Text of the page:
To obtain more insight into the aggregation process occurring between rosamine molecules in the films, we compared the fluorescence spectrum of each of the rosamine films with their respective solution (Figure 3). When anchored to the TiO2, RosCOOH spectrum showed mainly its monomeric form, with a slight redshift (1 nm) with respect to its solution spectrum due to a minimal contribution of J-aggregates. The presence of H-aggregates already identified in the absorption spectrum would not induce shifts in fluorescence [28, 33, 34], hence the absence of further shifting in the fluorescence spectrum of this rosamine. On the other hand, RosNH2/TiO2 film spectrum featured a redshift (7 nm) with respect to its solution spectrum, which was attributed to the presence of J-aggregates as they are characterized by a shifting towards higher wavelengths of the bands in the fluorescence spectrum [28, 33, 34]. This is in agreement with the information obtained from the analysis of the absorption spectrum of the film.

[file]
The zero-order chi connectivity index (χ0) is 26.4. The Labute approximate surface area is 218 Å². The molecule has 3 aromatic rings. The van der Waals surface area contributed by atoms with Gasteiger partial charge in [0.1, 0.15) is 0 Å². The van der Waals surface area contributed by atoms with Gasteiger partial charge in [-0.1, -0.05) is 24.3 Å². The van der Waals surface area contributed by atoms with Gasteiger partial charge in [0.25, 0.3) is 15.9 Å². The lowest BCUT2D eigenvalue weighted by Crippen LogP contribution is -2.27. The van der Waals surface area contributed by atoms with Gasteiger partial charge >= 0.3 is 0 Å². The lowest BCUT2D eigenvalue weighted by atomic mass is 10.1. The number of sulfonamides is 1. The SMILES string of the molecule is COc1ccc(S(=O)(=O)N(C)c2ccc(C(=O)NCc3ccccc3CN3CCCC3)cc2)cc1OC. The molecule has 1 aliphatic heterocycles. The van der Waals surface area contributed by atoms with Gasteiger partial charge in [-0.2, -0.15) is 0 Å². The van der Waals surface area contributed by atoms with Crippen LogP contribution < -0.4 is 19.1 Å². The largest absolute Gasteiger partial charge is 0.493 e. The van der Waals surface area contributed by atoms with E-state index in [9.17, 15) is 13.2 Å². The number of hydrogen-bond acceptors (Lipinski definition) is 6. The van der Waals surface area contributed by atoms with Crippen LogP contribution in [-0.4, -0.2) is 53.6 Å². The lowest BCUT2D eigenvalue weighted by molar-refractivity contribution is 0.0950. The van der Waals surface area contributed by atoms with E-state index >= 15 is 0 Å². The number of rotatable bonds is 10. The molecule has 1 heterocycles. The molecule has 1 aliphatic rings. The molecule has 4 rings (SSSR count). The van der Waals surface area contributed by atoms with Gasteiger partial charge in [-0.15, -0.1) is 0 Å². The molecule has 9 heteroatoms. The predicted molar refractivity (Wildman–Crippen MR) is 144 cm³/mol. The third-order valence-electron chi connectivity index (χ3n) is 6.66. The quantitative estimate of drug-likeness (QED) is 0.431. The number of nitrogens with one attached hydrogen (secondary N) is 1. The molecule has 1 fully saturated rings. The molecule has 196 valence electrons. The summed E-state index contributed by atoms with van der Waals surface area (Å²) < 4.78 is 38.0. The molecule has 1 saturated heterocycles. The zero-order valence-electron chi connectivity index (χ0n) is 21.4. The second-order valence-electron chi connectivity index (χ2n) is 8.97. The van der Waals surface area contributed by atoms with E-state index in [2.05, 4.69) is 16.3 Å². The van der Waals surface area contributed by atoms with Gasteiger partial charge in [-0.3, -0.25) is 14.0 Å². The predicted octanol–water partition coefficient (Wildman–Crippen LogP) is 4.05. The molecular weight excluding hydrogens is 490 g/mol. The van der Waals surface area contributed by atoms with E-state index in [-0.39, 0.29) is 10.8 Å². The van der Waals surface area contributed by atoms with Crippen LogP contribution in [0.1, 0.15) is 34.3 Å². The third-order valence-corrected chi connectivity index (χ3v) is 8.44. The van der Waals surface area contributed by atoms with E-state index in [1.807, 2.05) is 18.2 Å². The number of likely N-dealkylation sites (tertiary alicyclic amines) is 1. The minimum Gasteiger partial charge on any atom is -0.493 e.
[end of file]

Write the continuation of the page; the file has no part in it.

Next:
Figure 3: Photoluminescence spectra of (a) RosCOOH/TiO2 film (λex = 530 nm) and RosCOOH dichloromethane solution (3.6 μM) and (b) RosNH2/TiO2 film (λex = 525 nm) and RosNH2 dichloromethane solution (3.6 μM).